Education, Social Restrictions, and Justice in Taliban-Held Afghanistan

The 69-page report, “‘You Have No Right to Complain’: Education, Social Restrictions, and Justice in Taliban-Held Afghanistan” focuses on the everyday experiences of people living in Taliban-held districts and Taliban restrictions on education, access to information and media, and freedom of movement. The Taliban’s widespread rights abuses in areas it controls raise concerns about their willingness and ability to keep commitments on rights in any future peace agreement


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  • Iraqi Kurdish Forces' Destruction of Villages, Homes in Conflict with ISIS

    This report looked at destruction of homes between September 2014 and May 2016 in disputed areas of Kirkuk and Nineveh governorates, areas nominally under Iraqi government jurisdiction but under Kurdistan Regional Government (KRG) control.

  • Key Components and Positive Precedent for Convention on Cluster Munitions Legislation

    This 73-page report urges countries to pass robust national legislation as soon as possible to carry out the provisions of the treaty. The report describes the elements of a comprehensive law and highlights exemplary provisions in existing laws.
  • Deliberate and Indiscriminate Air Strikes on Civilians

    This 80-page report is based on visits to 50 sites of government air strikes in opposition-controlled areas in Aleppo, Idlib, and Latakia governorates, and more than 140 interviews with witnesses and victims. The air strikes Human Rights Watch documented killed at least 152 civilians.
  • Protecting Civilians through the Convention on Cluster Munitions

    This book is the culmination of a decade of research by Human Rights Watch.

  • Use of Cluster Munitions by Russia and Georgia in August 2008

    This 80-page report is the first comprehensive report on cluster munition use by Russia and Georgia in their week-long conflict over the separatist enclave of South Ossetia.

  • Memorandum to Delegates of the Dublin Diplomatic Conference on Cluster Munitions

    A provision obliging states parties not to assist with prohibited acts is an accepted and essential part of a modern weapons treaty. The draft cluster munitions convention includes such a provision in Article 1(c).
  • Israel’s Use of Cluster Munitions in Lebanon in July and August 2006

    In this 131-page report, Human Rights Watch found that Israel violated international humanitarian law in its indiscriminate and disproportionate cluster munition attacks on Lebanon. The report provides the most comprehensive and detailed account yet of the nature and impact of Israel’s use of cluster munitions.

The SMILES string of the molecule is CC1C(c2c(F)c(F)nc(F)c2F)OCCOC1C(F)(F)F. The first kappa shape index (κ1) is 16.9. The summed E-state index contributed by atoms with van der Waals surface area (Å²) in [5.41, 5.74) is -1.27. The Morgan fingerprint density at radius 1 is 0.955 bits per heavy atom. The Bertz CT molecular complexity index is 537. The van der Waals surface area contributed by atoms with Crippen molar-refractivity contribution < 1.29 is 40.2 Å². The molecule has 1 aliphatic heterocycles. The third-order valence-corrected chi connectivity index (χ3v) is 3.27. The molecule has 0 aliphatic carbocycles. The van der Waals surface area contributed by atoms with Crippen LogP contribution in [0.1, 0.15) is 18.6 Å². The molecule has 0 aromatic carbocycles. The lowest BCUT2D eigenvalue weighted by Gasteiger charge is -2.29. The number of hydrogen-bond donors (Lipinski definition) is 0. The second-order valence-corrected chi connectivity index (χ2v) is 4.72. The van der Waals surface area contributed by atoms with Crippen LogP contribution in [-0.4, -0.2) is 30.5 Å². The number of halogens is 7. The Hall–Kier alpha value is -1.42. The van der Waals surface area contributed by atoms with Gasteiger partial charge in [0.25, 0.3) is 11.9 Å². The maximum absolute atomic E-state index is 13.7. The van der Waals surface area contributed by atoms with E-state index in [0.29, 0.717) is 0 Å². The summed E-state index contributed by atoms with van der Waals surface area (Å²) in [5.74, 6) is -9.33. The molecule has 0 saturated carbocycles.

• Briefing Paper Prepared for the ICRC Experts Meeting on Cluster Munitions

    This presentation is an introduction to the wide variety of cluster munitions currently available. The functional characteristics of these munitions as well as estimates of the numbers in current stockpiles are included in the presentation.
  • In armed conflicts around the world, cluster munitions are the category of weapons most in need of stronger national and international law to protect civilians from harm.
  • The potential future dangers of widespread production and continued proliferation of cluster munitions demand urgent action to bring the humanitarian threat under control. At least seventy countries stockpile cluster munitions and the aggregate number of submunitions in these stockpiles is staggering.
  • The Need for Better Compliance and Stronger Rules

    The States Parties to the Convention on Conventional Weapons (CCW) have long recognized the dangers of cluster munitions. They first questioned the civilian harm these weapons cause at the Lucerne Conference in 1974 that eventually led to the CCW.
  • The Conduct of the War and Civilian Casualties in Iraq

    Hundreds of civilian deaths in the U.S.-led invasion of Iraq could have been prevented by abandoning two misguided military tactics. The use of cluster munitions in populated areas caused more civilian casualties than any other factor in the coalition´s conduct of major military operations in March and April. U.S.
  • The use of cluster munitions in Iraq will result in grave dangers to civilians and friendly combatants. Based on experiences in the Persian Gulf War in 1991, Yugoslavia/Kosovo in 1999, and Afghanistan in 2001 and 2002, these dangers are both foreseeable and preventable.